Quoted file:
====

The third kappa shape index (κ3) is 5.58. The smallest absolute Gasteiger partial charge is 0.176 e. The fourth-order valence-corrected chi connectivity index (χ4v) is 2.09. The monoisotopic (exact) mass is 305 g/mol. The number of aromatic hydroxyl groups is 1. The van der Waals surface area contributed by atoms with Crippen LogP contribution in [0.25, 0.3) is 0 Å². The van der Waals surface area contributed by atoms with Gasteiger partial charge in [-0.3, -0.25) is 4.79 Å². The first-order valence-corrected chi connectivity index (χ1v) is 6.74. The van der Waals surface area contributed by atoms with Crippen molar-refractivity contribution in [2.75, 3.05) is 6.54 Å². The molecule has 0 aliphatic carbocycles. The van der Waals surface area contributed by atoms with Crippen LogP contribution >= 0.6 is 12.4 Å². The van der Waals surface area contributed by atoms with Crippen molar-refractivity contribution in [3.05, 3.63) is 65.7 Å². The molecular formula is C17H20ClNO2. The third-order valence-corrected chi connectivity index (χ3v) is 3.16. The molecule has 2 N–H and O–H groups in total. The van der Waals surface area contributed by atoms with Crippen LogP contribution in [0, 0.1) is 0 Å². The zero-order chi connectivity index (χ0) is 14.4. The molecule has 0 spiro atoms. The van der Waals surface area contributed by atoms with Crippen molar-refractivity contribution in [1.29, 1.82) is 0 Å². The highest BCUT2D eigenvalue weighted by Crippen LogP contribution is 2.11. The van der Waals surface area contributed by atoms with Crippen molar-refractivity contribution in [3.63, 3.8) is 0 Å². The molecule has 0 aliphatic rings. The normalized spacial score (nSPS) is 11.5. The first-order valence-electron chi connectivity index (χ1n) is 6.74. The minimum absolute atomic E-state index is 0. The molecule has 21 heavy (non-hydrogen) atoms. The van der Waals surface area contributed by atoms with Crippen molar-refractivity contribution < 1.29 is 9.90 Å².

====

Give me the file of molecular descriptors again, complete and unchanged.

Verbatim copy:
The third kappa shape index (κ3) is 5.58. The smallest absolute Gasteiger partial charge is 0.176 e. The fourth-order valence-corrected chi connectivity index (χ4v) is 2.09. The monoisotopic (exact) mass is 305 g/mol. The number of aromatic hydroxyl groups is 1. The van der Waals surface area contributed by atoms with Crippen LogP contribution in [0.25, 0.3) is 0 Å². The van der Waals surface area contributed by atoms with Gasteiger partial charge in [-0.3, -0.25) is 4.79 Å². The first-order valence-corrected chi connectivity index (χ1v) is 6.74. The van der Waals surface area contributed by atoms with Crippen molar-refractivity contribution in [2.75, 3.05) is 6.54 Å². The molecule has 0 aliphatic carbocycles. The van der Waals surface area contributed by atoms with Crippen LogP contribution >= 0.6 is 12.4 Å². The van der Waals surface area contributed by atoms with Crippen molar-refractivity contribution in [3.05, 3.63) is 65.7 Å². The molecular formula is C17H20ClNO2. The third-order valence-corrected chi connectivity index (χ3v) is 3.16. The molecule has 2 N–H and O–H groups in total. The van der Waals surface area contributed by atoms with Crippen LogP contribution in [0, 0.1) is 0 Å². The zero-order chi connectivity index (χ0) is 14.4. The molecule has 0 spiro atoms. The van der Waals surface area contributed by atoms with Crippen molar-refractivity contribution in [1.29, 1.82) is 0 Å². The highest BCUT2D eigenvalue weighted by Crippen LogP contribution is 2.11. The van der Waals surface area contributed by atoms with Crippen molar-refractivity contribution in [3.63, 3.8) is 0 Å². The molecule has 0 aliphatic rings. The normalized spacial score (nSPS) is 11.5. The first-order valence-electron chi connectivity index (χ1n) is 6.74. The minimum absolute atomic E-state index is 0. The molecule has 21 heavy (non-hydrogen) atoms. The van der Waals surface area contributed by atoms with Crippen molar-refractivity contribution < 1.29 is 9.90 Å².